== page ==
The president was a middle-aged, matronly lady, with a high fore- 
head and brown hair, streaked with gray, done in graceful frizzes 
over her brow. Above the corners of her mouth, which were al- 
ways drawn up in an engaging smile, were three deep creases. Mr. 
Gridley, our schoolmaster, tells me that these correspond to the 
grave accent in Greek, and that there being three of them shows 
that the lady had been married three times. I do not know as to 
this, but somehow her face seemed startlingly familiar and at the 
same time strangely pleasant. 

" I murmured something about having had the pleasure before. 
She said, taking the words from my mouth: ' I know what you are 
going to say. We are indeed very much alike, though she is on 
the material plane. Still, my friends call me the " Lydia Pink- 
ham of the soul," and I do not resent it, for what dear Lydia tries 
to do, that I do.' 

"I told the president," Doctress Jones continued, " that I wished 
to learn the wisdom of Boston, and especially the science of ISTemi- 
nistic Healing, of which I had heard much in Alcalde. ' But per- 

TOL. LVI. — 14 


liaps I should call at tlic university, and not trouble you in your rest 
at home.' At this her eyes blazed, and she said, with a tragic air: 
' Ifaving eyes, ye see not! I read the Soul and the Stars through 
a higher than mortal sense. Has the Sun forgotten to shine and 
the Planets to revolve around it? Who was it discovered, demon- 
strated, and teaches the marvel of feministic Healing? That one, 
whoever it be, does understand something of what can not be lost.'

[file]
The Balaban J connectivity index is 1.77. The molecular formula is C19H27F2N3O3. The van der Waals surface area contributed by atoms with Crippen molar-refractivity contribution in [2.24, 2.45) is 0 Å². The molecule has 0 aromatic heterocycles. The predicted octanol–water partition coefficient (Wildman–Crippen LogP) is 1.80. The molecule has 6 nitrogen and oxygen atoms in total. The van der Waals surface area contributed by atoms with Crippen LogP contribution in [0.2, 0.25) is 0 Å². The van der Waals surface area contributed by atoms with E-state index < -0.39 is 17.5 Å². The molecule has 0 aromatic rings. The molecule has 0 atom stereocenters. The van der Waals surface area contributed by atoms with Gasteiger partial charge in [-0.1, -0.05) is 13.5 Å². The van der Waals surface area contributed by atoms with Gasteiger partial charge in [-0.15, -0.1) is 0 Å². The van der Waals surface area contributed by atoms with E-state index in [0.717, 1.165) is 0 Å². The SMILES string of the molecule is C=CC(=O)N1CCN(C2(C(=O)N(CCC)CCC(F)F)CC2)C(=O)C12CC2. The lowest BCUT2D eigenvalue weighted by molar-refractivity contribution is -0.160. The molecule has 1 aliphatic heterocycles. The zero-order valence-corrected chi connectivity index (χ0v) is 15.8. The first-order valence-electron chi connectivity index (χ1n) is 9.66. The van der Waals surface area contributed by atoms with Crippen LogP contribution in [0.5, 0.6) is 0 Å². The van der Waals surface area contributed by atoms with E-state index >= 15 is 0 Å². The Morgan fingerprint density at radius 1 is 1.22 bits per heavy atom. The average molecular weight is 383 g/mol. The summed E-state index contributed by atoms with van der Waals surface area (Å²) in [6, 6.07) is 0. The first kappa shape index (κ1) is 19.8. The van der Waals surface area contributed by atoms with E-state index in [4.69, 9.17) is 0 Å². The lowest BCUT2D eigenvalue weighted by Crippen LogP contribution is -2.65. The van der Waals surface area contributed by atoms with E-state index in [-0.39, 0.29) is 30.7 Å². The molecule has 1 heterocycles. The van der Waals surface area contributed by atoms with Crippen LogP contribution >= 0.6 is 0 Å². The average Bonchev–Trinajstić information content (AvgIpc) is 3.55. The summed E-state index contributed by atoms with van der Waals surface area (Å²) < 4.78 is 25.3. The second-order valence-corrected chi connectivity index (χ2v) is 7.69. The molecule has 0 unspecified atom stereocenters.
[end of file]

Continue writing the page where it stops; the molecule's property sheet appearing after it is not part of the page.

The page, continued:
" I looked dazed. She quieted down and explained to me that 
she was herself the university, because no one but herself could 
explain what was revealed to her alone. The whole Neministic 
Science was taught in twelve lessons, and I could begin then and 

" I said something about preparatory work and the books I 
would need to read. She placed in my hands a slip which read: 

" ' X. E". N^. Persons contemplating a course in the Massachu- 
setts University of Mentiphysics can prepare for it through no 
books save Neministic Science and Astral Health, with a Key to the 
Stars. Man-made theories are narrow, else extravagant, and al- 
ways materialistic. Nihil neniini nocet.' Then she added: 'I 
recommend students not to read so-called scientific works antagonis- 
tic to IsTeministic Healing, which advocate material systems, be- 
cause such works and words becloud the right sense of Mentiphysi- 
cal Science. A primary student richly imbued with the Neministic 
spirit is a better healer and teacher than a normal-class student, 
who partakes less of this power. Even an apt scholar who has 
dipped into my feministic Science and Astral Health, with a Key 
to the Stars (the last revised edition), may enter this field of labor, 
without any personal instruction, beneficially to himself and the 

"Then she continued blandly: 'You must learn, my dear, to 
enter this great field in a manner beneficial to yourself and the 
race. You must teach others to render to Csesar what is Csesar's, 
and to do this you must first render unto Caesar yourself. Do 
you understand?' I looked puzzled for a moment. Then she 
said : ' Twenty-five dollars, please, dear, and be sure to come 
promptly at ten o'clock to-morrow. You are now admitted to the 
Primary Plane, the first degree of ISTeministic Healing.' As I gave 
her the California gold, she bowed me out of the room with a ten- 
der and motherly smile, while she tested the unfamiliar coins by 
ringing them softly on the table. 

" At the second lesson she gave me the fundamental principles 
of feministic Healing. I received them eagerly, for I recognized 
in them a close harmony with the teachings of our dear old Mr.